Lions Don't Impress in Win Over Illinois

Penn State improved to 5-3 with the 26-12 homecoming victory over the Fighting Illini, but the lackluster showing left veteran coach Joe Paterno in a lousy mood.

Other than scoring more points than its opponent, Penn State didn't do much to dazzle onlookers in its 26-12 victory over Illinois Saturday afternoon in Beaver Stadium. And of the 108,112 attendees, no one was less impressed than Joe Paterno.

Boy, was Paterno not impressed.

Using the word “lousy” six times in a four-minute postgame news conference (seven if you count the time he spelled the word out for emphasis), the veteran coach lashed out at his beleaguered offense, sounding angrier than he did after any of the team's three losses. Paterno didn't name names, but he left little doubt that he has lost patience with the offensive line, which gave Tony Hunt little running room and protected Anthony Morelli sporadically.

“We didn't win this game today,” Paterno groused. “Illinois lost it. Illinois gave us a couple of easy ones. We didn't go out there and beat them. Our defense kept us in the game until Illinois made a couple of mistakes.”

The Lions scored nine points in the final 1:20, thwarting Illinois' comeback hopes on Dan Connor's safety and Anthony Scirrotto's 29-yard touchdown on the ensuing free kick. Those scores were enough to turn a precarious 17-12 lead into a comfortable victory.

But while the Nittany Lions (5-3, 3-2 Big Ten) maintained their hopes of landing in a January bowl game, they fizzled on offense for the second time in as many weeks. A week after surrendering seven sacks and losing two quarterbacks to concussions against Michigan, Penn State made Illinois' defense look better than it has at any time since Dick Butkus was on campus. The Lions managed just one offensive touchdown against an opponent that was surrendering 25.6 points a game through its first six games and were outgained 358 yards to 184.

Those sobering numbers made for a tense scene in the postgame locker room. Paterno, who at halftime had urged the defense to score points, didn't see much in the second half to lighten his mood.

“He just wasn't happy,” receiver Deon Butler said. “He wasn't [saying], 'Great effort, guys.' He just said, 'lousy.' He wasn't too happy with the effort. A win is a win, and I know he's glad we won, but he also knows we have to play better to beat the better teams in the Big Ten.”

Penn State needed 37 minutes, 27 seconds to reach the end zone on Saturday. The Lions' breakthrough didn't occur until midway through the third quarter, when Morelli flipped a 3-yard touchdown pass to tight end Kevin Darling. The score followed a diving reception by Terrell Golden on third-and-6 and gave the Lions a 10-9 lead.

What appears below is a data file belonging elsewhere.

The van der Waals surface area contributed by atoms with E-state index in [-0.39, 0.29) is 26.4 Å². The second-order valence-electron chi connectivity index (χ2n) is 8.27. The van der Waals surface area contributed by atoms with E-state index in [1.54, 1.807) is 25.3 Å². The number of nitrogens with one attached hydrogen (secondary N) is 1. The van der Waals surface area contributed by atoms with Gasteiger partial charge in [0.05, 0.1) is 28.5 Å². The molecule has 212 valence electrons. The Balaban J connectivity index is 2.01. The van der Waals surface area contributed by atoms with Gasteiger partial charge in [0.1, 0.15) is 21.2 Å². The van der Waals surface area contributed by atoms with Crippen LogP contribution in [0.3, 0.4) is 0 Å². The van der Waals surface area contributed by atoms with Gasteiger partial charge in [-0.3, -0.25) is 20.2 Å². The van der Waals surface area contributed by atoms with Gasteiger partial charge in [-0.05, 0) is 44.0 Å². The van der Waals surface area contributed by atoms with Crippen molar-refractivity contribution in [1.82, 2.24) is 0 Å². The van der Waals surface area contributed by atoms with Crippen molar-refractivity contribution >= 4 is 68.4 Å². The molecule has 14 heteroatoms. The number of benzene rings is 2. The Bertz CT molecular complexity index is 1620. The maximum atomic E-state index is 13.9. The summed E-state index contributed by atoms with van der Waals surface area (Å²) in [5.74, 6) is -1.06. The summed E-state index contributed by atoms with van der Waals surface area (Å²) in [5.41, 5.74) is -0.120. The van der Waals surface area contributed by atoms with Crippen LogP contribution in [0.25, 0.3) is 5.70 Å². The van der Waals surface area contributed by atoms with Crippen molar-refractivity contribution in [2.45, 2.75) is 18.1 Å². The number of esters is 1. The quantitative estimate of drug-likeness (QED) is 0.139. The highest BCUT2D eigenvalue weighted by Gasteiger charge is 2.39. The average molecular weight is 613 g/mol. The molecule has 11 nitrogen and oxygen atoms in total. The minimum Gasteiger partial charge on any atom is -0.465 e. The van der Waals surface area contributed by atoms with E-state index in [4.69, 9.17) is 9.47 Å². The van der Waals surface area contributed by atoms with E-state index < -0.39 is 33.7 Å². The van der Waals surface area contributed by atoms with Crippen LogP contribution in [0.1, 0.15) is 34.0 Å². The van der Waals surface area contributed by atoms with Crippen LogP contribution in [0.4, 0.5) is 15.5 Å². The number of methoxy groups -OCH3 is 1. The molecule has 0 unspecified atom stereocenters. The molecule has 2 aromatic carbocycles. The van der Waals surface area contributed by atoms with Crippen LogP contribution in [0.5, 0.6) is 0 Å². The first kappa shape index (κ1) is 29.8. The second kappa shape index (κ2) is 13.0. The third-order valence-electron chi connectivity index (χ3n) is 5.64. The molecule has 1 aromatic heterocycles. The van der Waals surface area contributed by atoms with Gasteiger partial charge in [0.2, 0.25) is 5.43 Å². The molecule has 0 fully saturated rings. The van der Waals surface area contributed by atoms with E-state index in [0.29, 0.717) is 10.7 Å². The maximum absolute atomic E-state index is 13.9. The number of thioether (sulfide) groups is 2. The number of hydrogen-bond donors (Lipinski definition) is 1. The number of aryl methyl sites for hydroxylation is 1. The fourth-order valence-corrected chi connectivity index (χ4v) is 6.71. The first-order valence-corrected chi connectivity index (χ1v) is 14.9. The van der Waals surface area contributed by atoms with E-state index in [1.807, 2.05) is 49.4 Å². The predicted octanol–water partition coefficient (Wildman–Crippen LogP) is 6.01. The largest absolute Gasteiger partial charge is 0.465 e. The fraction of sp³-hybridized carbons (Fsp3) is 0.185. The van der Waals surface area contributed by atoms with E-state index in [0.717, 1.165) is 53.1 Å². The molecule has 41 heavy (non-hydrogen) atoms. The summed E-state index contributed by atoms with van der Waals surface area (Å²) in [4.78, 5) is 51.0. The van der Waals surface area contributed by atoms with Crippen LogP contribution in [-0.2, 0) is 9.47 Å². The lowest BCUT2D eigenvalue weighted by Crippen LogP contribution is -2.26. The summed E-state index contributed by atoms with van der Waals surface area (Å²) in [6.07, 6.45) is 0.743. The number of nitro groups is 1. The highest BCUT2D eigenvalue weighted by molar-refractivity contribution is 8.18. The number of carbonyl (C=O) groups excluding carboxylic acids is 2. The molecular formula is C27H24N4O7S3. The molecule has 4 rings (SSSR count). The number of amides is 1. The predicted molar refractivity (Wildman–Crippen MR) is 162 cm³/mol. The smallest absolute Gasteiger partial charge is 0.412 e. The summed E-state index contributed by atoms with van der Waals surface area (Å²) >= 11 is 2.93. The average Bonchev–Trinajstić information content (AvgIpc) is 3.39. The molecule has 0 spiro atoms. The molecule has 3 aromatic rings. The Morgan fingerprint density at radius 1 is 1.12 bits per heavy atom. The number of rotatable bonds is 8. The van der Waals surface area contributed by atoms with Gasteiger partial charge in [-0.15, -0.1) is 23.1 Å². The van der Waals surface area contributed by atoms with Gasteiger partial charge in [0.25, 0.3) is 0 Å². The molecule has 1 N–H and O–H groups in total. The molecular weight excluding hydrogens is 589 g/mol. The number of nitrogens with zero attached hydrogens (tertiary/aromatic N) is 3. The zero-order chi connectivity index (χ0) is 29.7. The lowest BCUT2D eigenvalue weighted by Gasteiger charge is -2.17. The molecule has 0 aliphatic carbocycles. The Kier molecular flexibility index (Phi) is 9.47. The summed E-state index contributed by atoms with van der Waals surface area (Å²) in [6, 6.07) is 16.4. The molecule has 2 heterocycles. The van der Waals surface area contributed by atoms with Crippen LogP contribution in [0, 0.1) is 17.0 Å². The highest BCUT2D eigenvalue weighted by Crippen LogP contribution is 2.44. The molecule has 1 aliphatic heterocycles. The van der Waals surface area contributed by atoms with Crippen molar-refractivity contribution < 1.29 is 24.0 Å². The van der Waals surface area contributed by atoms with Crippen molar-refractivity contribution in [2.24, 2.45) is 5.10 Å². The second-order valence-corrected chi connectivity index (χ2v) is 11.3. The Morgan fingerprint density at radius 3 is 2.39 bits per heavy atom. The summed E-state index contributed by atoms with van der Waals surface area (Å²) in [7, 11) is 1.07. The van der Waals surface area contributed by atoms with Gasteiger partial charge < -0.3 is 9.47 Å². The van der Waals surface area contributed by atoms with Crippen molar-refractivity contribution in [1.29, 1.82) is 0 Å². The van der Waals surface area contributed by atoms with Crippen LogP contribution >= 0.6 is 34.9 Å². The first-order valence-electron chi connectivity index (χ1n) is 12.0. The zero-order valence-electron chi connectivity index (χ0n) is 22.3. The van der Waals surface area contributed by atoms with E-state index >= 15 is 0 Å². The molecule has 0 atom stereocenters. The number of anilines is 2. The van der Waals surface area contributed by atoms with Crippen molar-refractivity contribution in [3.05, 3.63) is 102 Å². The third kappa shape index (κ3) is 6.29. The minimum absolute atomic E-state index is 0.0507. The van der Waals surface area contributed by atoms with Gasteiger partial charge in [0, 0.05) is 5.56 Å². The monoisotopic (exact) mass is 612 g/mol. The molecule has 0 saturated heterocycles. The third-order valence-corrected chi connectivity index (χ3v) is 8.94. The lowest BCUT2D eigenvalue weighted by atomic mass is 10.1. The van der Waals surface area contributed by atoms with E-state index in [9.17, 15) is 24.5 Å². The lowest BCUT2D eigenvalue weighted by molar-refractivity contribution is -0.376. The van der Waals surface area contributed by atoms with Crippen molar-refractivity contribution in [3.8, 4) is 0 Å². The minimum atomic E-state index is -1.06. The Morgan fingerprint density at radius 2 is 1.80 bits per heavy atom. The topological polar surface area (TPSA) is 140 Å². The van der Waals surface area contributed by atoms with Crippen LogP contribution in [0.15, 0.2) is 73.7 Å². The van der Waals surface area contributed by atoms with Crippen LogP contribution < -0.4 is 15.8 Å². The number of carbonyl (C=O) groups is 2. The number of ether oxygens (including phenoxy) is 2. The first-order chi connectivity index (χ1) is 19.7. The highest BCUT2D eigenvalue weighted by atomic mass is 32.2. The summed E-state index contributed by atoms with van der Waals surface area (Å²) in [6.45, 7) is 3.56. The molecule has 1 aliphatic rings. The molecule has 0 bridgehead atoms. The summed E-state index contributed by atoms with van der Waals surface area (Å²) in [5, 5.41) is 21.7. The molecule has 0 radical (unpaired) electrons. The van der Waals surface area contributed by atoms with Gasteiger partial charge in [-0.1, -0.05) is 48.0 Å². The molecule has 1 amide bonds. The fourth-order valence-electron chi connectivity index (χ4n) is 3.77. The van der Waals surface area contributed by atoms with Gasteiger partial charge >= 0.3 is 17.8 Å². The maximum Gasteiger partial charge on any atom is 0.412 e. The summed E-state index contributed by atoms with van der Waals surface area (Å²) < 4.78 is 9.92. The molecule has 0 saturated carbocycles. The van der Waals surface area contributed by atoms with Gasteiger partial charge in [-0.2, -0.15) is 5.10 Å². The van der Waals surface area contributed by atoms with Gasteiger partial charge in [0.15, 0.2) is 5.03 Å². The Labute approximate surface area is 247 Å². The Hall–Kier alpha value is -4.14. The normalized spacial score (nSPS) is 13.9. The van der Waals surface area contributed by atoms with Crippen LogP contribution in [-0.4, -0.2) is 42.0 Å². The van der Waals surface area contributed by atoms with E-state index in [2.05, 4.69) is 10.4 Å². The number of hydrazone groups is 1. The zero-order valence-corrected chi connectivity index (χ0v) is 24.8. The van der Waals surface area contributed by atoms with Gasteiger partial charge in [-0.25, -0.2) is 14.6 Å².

A few minutes later, Paul Posluszny stripped quarterback Juice Williams on a third-down scramble, and cornerback Tony Davis scooped up the loose ball for a 6-yard touchdown and a 17-9 Penn State lead.

Illinois answered with a 36-yard Jason Reda field goal, but that was as close as it would get. With their loss, the Illini fell to 2-6 and 1-3 in the conference.

The teams set the tone for the entire afternoon by exchanging field goals in the first quarter. Kevin Kelly capped Penn State's first possession with a career-long 49-yard kick and Reda answered with a 41-yarder to finish off an impressive 12-play drive.

The star of the first half was punter Jeremy Kapinos, who punted 51 and 49 yards to twice pin Illinois inside its 20-yard line. Kapinos finished with 365 yards on eight punts and passed Ralph Giacomarro to become the school leader in career punting yardage. His was one of the only smiling faces in the media room after the game.

“I felt pretty good, obviously,” he said. “I hit the ball pretty well. In a game like this, punting and kicking is going to be magnified 10 times. … I didn't think I was going to be used eight times, but when duty calls, you've got to go.”

Otherwise, the Lions did little to impress early in the game. Their uninspired play-calling came in for particular scorn. Boos rained down from the stands when Derrick Williams was stopped for no gain on an option play on third-and-2 late in the first quarter.

Penn State's problems became more acute after Rashard Mendenhall dashed 79 yards down the right sideline — the longest run from scrimmage against Penn State since at least 1974 — to set up Reda's second field goal, a 21-yarder that gave the Illini a 6-3 lead early in the second quarter. The junior kicker added a 40-yard field goal later in the quarter as Illinois took advantage of a 17-yard interception return by linebacker Brit Miller.

Nobody on Penn State's offense had much of a chance to excel individually. Tony Hunt carried 19 times, but could only manage 52 yards.

Coming off a concussion that left his playing status in question earlier in the week, Morelli played a courageous game, completing 18 of 34 passes for 144 yards in the face of heavy pressure. He was sacked twice and tossed an interception. Said Paterno, “It's tough when you can't get any rhythm. We're so inconsistent up front.”

Paterno said he might have worked the players too hard in practice the week before the game, but it sounded more like idle speculation than a real rationale for the team's performance.

Moments later, he halfheartedly dismissed the suggestion that Penn State suffered a letdown after last week's 17-10 loss to Michigan.

“I don't know how you can have a letdown when you've lost three games and we're trying to have a good year,” he said. “If you have a letdown, you're not much of a football player.”

And then he abruptly walked off the stage.

“I don't have anything good to say,” Paterno said. “We're all wasting our time. I'm not a very happy warrior, so I'll see you all later.”



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